Gender and Remission of Mental Illness

By Schimmele, Christoph M.; Wu, Zheng et al. | Canadian Journal of Public Health, September/October 2009 | Go to article overview

Gender and Remission of Mental Illness


Schimmele, Christoph M., Wu, Zheng, Penning, Margaret J., Canadian Journal of Public Health


ABSTRACT

Objectives: There is a well-established association between gender and the prevalence of mental illness. The objective of this study was to determine whether gender also influences the timing of remission from illness. The regression analysis undertaken considered remission in terms of all ICD-9 mental disorders (codes 290-314). This analysis compares males and females on average length of treatment for mental illness and examines whether any gender differences in remission are generalized or disorder specific.

Methods: The statistical analysis was based on longitudinal (1990-2001) administrative data on 5,118 females and 2,470 males. The target population represented all individuals with an ICD-9 diagnosis of mental illness who were treated through the Medical Services Plan in British Columbia. The regression analysis used the generalized estimating equations method to model differences in length of treatment.

Results: There was a non-significant bivariate relation between gender and the timing of remission from mental illness. However, the multivariate findings demonstrated that a significant gender effect on remission emerges after controls were introduced for demographic and socio-economic characteristics. In particular, the timing of remission was somewhat longer for females. This effect was generalized and not restricted to specific illnesses.

Conclusions: The emergence of a significant effect after considering demographic and socio-economic characteristics suggests that a social disadvantage within the male sample (more single males) was suppressing a small negative effect of female gender on the timing of remission. In other words, a social disadvantage among males concealed an unexplained female disadvantage in remission.

Key words: Gender; remission; mental health

La traduction du résumé se trouve à la fin de l'article. Can J Public Health 2009;100(5):353-56.

Gender differences in the prevalence of mental illness are well documented,1-6 but whether gender also influences the timing of remission is unclear. Do the factors that contribute to a higher prevalence of illness among females also translate into a gender gap in the remission of illness? There is a good rationale to anticipate that gender is a factor in remission. For example, the literature suggests that gender dissimilarities in response to depression could lead to differences in the alleviation, complication or persistence of symptoms.7-13 In addition, gender differences in the clinical features of illness could also influence remission. Yet, the literature provides inconsistent conclusions and largely focuses on mood disorders.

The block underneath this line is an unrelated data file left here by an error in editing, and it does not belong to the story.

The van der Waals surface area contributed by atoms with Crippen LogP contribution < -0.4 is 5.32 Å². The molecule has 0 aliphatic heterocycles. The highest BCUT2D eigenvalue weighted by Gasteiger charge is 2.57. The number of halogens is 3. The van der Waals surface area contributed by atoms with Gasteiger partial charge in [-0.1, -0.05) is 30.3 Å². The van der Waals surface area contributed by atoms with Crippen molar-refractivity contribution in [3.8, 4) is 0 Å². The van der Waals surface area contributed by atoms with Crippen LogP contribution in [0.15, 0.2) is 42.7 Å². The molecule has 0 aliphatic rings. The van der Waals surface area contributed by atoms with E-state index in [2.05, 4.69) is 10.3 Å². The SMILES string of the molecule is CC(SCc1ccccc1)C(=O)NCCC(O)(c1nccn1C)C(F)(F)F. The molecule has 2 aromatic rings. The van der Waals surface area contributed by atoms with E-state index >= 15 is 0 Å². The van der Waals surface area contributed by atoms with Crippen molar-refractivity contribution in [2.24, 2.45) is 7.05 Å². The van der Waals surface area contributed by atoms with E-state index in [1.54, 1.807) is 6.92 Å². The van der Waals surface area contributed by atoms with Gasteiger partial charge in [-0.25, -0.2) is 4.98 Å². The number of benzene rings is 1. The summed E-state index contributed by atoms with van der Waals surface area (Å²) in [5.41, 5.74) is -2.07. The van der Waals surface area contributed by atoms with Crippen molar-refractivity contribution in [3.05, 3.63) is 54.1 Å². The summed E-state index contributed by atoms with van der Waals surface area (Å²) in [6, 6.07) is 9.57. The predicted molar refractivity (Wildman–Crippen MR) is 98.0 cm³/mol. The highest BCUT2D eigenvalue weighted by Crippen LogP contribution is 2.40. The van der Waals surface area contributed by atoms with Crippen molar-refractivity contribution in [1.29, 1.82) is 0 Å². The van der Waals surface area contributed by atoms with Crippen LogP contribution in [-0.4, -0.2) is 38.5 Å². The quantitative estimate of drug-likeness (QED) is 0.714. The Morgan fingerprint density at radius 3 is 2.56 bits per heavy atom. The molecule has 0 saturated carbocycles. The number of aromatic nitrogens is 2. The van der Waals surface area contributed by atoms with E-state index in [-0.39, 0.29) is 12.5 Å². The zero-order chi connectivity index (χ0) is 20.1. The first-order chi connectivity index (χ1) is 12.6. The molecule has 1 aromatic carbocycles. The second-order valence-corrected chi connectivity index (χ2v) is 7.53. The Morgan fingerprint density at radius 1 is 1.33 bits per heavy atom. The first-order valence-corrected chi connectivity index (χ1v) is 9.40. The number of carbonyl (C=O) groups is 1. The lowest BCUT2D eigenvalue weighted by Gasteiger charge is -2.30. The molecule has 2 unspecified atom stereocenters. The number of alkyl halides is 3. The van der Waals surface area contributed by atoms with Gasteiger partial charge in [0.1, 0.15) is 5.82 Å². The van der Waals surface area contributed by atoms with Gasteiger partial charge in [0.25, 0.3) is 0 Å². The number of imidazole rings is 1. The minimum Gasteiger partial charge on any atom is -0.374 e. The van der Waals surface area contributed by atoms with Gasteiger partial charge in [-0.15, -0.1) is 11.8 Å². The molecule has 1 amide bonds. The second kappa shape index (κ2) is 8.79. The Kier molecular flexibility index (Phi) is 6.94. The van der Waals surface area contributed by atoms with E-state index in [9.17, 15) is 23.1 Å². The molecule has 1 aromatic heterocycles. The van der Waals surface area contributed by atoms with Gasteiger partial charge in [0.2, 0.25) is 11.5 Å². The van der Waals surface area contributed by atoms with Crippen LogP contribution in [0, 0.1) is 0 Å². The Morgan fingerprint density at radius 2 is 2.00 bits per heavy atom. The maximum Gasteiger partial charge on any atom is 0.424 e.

One group of studies argues that gender has a non-significant effect on remission. For example, Benedetti et al.14 investigated whether gender influences the course of bipolar disorder. Their research showed that gender is non-significant in terms of the reduction of symptoms and number of recurrences of bipolar disorder. Benedetti et al. remarked that the effect of gender observed in other studies could be a result of ignoring dissimilarities in medical treatment. However, gender does not moderate the effect of pharmacological treatment for depression, according to Grubbe Hildebrandt et al.15 Their research demonstrates that, given equivalent therapies, gender is a nonsignificant factor in the post-treatment outcomes of depression.

Other studies indicate that gender has a significant effect.7-13 Riise and Lund13 demonstrated that depressed females have a higher risk of depression at long-term follow-up. The authors observed that the risk of chronic depression among females increased after baseline level of illness had been adjusted for. Riise and Lund's findings could reflect a higher rate of relapse among females, not a lower remission rate, but they at least demonstrated that depression is a more persistent condition for females and that gender can influence long-term prognosis. …

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